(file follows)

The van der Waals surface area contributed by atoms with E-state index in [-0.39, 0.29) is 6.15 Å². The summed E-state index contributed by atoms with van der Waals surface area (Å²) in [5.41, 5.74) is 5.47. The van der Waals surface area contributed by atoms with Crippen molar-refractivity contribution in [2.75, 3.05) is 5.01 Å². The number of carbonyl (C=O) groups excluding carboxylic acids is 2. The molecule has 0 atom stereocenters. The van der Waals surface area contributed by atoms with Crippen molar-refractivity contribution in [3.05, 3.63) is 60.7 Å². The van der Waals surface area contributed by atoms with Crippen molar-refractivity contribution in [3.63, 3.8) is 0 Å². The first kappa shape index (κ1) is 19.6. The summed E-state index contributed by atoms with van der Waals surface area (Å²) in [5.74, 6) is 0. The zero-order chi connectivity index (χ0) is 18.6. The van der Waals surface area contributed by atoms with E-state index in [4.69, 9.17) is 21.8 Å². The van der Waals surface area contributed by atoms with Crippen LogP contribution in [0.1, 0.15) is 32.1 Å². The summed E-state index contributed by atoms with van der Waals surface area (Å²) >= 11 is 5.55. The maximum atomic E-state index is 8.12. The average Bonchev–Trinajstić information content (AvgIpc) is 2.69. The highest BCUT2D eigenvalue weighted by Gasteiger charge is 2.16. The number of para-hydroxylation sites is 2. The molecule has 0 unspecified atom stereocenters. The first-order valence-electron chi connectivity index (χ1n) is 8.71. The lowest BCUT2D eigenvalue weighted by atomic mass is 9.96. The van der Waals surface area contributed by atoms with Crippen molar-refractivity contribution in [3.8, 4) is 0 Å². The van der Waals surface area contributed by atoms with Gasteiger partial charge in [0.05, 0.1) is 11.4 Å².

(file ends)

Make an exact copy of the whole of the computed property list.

The van der Waals surface area contributed by atoms with E-state index in [-0.39, 0.29) is 6.15 Å². The summed E-state index contributed by atoms with van der Waals surface area (Å²) in [5.41, 5.74) is 5.47. The van der Waals surface area contributed by atoms with Crippen molar-refractivity contribution in [2.75, 3.05) is 5.01 Å². The number of carbonyl (C=O) groups excluding carboxylic acids is 2. The molecule has 0 atom stereocenters. The van der Waals surface area contributed by atoms with Crippen molar-refractivity contribution in [3.05, 3.63) is 60.7 Å². The van der Waals surface area contributed by atoms with Crippen molar-refractivity contribution in [3.63, 3.8) is 0 Å². The first kappa shape index (κ1) is 19.6. The summed E-state index contributed by atoms with van der Waals surface area (Å²) in [5.74, 6) is 0. The zero-order chi connectivity index (χ0) is 18.6. The van der Waals surface area contributed by atoms with E-state index in [4.69, 9.17) is 21.8 Å². The van der Waals surface area contributed by atoms with Crippen LogP contribution in [0.1, 0.15) is 32.1 Å². The summed E-state index contributed by atoms with van der Waals surface area (Å²) >= 11 is 5.55. The maximum atomic E-state index is 8.12. The average Bonchev–Trinajstić information content (AvgIpc) is 2.69. The highest BCUT2D eigenvalue weighted by Gasteiger charge is 2.16. The number of para-hydroxylation sites is 2. The molecule has 0 unspecified atom stereocenters. The first-order valence-electron chi connectivity index (χ1n) is 8.71. The lowest BCUT2D eigenvalue weighted by atomic mass is 9.96. The van der Waals surface area contributed by atoms with Crippen molar-refractivity contribution in [3.8, 4) is 0 Å². The van der Waals surface area contributed by atoms with Gasteiger partial charge in [0.05, 0.1) is 11.4 Å².